On the busy streets, would you stop to chat with a stranger who wants to share her thoughts? Or, would you express your opinion to a stranger with different views in a city park?
Possibly not. But speaking in such public forums as streets and parks can reach a diverse audience, and without these intellectual exchanges, we tend to develop polarized opinions, warned First Amendment scholar Cass Sunstein, presenting the inaugural Milton Konvitz Memorial Lecture Nov. 8 in Cornell's Ives Hall.
"Public forums serve the purpose of giving unanticipated, unchosen and, sometimes, unliked encounters," said Sunstein, the Karl N. Llewellyn Distinguished Service Professor of Jurisprudence at the University of Chicago. Sunstein has been involved in constitution-writing and law reform activities in Ukraine, Poland, China, South Africa and Russia. He has authored over 25 books, including "Republic.com," "The Second Bill of Rights" and, most recently, "Infotopia: How Many Minds Produce Knowledge."
The public forum doctrine is a lesser-known part of the First Amendment. "It is an affirmative side of the amendment that requires government action, not government absence," said Sunstein, who believes government has a duty to support public forums where people of all opinions, practices and beliefs who would not normally meet in their daily lives can talk with each other.
To illustrate the importance of public forums, Sunstein described an experiment: A group of Republican residents of Colorado Springs, Colo., were asked to give their opinion privately before and after a group discussion on such contentious issues as same-sex civil union and affirmative action. After the group discussion, which was a time to talk with like-minded people, the researchers found that the conservatives became more conservative and the liberals more liberal.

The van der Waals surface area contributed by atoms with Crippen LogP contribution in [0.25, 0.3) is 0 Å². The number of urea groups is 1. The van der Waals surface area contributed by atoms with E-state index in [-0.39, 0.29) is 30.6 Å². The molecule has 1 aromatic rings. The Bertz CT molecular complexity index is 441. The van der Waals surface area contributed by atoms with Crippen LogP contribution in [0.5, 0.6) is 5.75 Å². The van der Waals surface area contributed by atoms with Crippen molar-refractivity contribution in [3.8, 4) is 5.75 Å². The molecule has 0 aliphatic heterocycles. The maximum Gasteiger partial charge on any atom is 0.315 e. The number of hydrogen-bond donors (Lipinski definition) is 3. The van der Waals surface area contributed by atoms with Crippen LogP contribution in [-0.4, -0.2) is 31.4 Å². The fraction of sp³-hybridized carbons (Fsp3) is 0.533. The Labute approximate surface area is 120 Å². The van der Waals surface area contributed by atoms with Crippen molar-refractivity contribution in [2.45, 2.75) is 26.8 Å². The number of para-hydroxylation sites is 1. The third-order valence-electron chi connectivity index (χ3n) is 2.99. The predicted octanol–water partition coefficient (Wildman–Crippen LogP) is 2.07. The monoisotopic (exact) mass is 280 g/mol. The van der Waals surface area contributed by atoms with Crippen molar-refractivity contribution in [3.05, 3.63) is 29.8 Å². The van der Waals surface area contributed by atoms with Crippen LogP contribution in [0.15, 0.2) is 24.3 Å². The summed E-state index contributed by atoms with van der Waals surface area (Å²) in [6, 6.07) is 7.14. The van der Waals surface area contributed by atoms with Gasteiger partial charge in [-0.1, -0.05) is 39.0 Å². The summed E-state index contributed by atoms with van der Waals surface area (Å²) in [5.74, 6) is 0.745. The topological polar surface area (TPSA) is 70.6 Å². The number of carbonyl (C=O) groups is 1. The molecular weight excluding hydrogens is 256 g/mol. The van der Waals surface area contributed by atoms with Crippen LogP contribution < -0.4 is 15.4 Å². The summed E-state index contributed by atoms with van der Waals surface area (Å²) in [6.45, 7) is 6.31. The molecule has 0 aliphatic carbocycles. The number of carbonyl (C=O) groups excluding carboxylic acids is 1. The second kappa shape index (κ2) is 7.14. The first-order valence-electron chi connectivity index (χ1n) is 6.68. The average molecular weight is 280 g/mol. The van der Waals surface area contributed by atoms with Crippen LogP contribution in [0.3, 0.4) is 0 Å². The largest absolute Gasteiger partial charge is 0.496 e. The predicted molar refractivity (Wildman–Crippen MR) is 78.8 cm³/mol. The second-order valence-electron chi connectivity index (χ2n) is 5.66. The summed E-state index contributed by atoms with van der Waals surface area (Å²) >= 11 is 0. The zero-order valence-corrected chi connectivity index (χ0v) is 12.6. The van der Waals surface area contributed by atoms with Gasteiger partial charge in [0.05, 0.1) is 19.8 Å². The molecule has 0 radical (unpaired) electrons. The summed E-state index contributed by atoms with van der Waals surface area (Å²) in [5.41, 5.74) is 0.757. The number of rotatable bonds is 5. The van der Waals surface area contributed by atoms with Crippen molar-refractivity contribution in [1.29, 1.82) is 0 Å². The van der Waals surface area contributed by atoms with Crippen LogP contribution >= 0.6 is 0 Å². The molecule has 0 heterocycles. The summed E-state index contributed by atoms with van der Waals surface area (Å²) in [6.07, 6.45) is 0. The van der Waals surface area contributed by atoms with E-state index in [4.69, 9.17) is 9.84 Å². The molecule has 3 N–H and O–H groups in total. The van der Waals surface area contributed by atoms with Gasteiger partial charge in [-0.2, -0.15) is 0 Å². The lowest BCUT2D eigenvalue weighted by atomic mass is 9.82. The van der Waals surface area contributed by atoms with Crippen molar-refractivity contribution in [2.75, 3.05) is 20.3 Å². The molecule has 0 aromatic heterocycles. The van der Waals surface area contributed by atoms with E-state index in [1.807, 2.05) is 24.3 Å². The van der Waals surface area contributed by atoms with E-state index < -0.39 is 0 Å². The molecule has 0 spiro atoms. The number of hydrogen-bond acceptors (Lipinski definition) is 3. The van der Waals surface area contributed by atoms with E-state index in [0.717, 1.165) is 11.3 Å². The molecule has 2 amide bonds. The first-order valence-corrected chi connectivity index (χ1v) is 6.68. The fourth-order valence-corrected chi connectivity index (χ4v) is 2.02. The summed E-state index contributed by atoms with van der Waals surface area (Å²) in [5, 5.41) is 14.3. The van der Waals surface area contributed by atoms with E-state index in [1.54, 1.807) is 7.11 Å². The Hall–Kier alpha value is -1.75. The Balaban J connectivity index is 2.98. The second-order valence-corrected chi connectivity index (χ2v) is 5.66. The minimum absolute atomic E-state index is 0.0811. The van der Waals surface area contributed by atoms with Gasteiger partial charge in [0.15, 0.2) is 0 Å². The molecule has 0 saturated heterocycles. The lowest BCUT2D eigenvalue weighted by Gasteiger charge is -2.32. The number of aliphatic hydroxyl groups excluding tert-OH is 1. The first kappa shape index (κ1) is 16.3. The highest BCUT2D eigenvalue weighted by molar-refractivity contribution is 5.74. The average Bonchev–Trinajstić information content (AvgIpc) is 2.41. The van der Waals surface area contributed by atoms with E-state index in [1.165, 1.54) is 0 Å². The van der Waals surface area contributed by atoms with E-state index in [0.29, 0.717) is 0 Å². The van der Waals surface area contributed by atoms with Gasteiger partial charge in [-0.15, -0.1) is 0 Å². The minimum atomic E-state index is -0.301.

"If the media is working well, people cannot live in information cocoons or echo chambers of their own design," said Sunstein. However, Sunstein said that in reality, many media outlets are "biased and self-selected," and produce only like-minded opinions and news in a "personalized communication universe."
"Threat of polarization will be heightened when liberals will be linked to other liberals, and conservatives will be linked to other conservatives," said Sunstein. To bring more balance to stories in "biased" media, he proposed citing or putting hyperlinks to disagreeing articles on the Web so readers can read about the issue from a different perspective. "The National Review must be linked to the Dissent and The New Republic, and the Dissent must be linked to the National Review," said Sunstein.
The lecture was named after Milton Konvitz, one of the earliest faculty members in Cornell's School of Industrial and Labor Relations. During his 27-year tenure, Konvitz taught a popular two-semester class, The Development of American Ideals, to more than 8,000 undergraduates. For three decades, he also served as the director of Cornell's Liberian Codification Projection, which compiled Liberia's legal code that is still in use today.
The lecture was made possible through an endowment donated by Irwin Jacobs '54, BEE '56, co-founder of QUALCOMM Inc. and a pioneer of digital wireless technology, and his wife, Joan Jacobs '54.
Alex Kwan is a writer intern at the Cornell Chronicle.